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The classic post-scandal question to auditors: What happened in the black box?

Tammy Whitehouse | September 12, 2017

The Wells Fargo saga of fake accounts—known to, but undisclosed by, Wells Fargo’s own auditors—is a textbook example of how investors have become fed up with the black box in which audits are performed.

Investors have little insight into what auditors do when they encounter something that ought to smell fishy, like their discovery as far back as 2013 that managers at Wells Fargo were creating accounts by the millions, without customer authorization, to meet seemingly unachievable sales targets.

When news finally breaks, as it did for Wells Fargo in the fall of 2016, it leaves investors wondering what they really get out of a financial statement audit. If routine audit work didn’t drive action to clean up the creation of millions of fake accounts over multiple years, then what’s the point of the audit?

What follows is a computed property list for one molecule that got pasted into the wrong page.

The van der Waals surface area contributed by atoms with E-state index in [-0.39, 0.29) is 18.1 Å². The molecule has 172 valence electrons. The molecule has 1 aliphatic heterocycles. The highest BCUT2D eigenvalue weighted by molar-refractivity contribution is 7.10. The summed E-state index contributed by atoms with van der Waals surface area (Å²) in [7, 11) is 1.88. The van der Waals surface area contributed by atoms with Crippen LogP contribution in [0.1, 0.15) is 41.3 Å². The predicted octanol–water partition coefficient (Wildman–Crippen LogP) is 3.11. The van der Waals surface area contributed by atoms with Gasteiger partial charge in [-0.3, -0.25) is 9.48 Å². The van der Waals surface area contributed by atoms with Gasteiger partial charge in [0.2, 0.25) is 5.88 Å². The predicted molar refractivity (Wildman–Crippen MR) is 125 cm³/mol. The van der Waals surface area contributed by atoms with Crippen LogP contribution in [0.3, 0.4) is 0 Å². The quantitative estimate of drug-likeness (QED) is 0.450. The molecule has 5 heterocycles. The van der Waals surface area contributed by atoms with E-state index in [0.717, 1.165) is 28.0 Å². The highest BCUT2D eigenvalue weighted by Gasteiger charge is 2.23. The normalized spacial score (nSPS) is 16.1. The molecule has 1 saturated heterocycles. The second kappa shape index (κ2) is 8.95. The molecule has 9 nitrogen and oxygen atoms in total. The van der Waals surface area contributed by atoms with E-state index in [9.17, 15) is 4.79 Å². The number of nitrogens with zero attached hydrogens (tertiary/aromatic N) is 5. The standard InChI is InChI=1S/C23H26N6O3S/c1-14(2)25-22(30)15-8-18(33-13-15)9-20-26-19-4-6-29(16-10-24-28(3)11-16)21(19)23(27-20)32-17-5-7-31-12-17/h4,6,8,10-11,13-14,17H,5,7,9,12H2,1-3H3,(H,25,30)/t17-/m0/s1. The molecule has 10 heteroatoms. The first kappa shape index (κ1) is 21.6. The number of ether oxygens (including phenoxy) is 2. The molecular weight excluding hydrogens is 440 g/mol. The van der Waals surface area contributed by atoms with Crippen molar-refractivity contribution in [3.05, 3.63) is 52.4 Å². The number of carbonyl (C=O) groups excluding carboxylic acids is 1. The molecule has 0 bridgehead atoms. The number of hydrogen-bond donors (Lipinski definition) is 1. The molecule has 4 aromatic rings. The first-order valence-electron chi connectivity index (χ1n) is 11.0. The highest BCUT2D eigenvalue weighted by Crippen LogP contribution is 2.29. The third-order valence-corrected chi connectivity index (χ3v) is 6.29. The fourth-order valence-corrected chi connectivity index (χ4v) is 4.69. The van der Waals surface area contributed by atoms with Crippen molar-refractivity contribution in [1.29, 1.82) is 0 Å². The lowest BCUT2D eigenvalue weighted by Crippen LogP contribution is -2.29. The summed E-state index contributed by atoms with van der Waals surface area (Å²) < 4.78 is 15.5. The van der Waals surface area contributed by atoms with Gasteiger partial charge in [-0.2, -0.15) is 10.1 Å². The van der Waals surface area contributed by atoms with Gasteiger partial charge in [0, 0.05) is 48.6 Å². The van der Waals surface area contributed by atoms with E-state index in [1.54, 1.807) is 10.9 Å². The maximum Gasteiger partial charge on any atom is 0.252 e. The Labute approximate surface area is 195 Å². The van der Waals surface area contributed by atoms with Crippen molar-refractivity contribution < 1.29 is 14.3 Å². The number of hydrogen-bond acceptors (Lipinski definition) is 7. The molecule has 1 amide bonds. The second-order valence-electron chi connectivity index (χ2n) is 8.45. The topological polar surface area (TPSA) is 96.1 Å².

It’s hard to know if it will ever be clear what role, if any, the auditors at KPMG ultimately had in bringing down the hammer on the errant culture at Wells Fargo...

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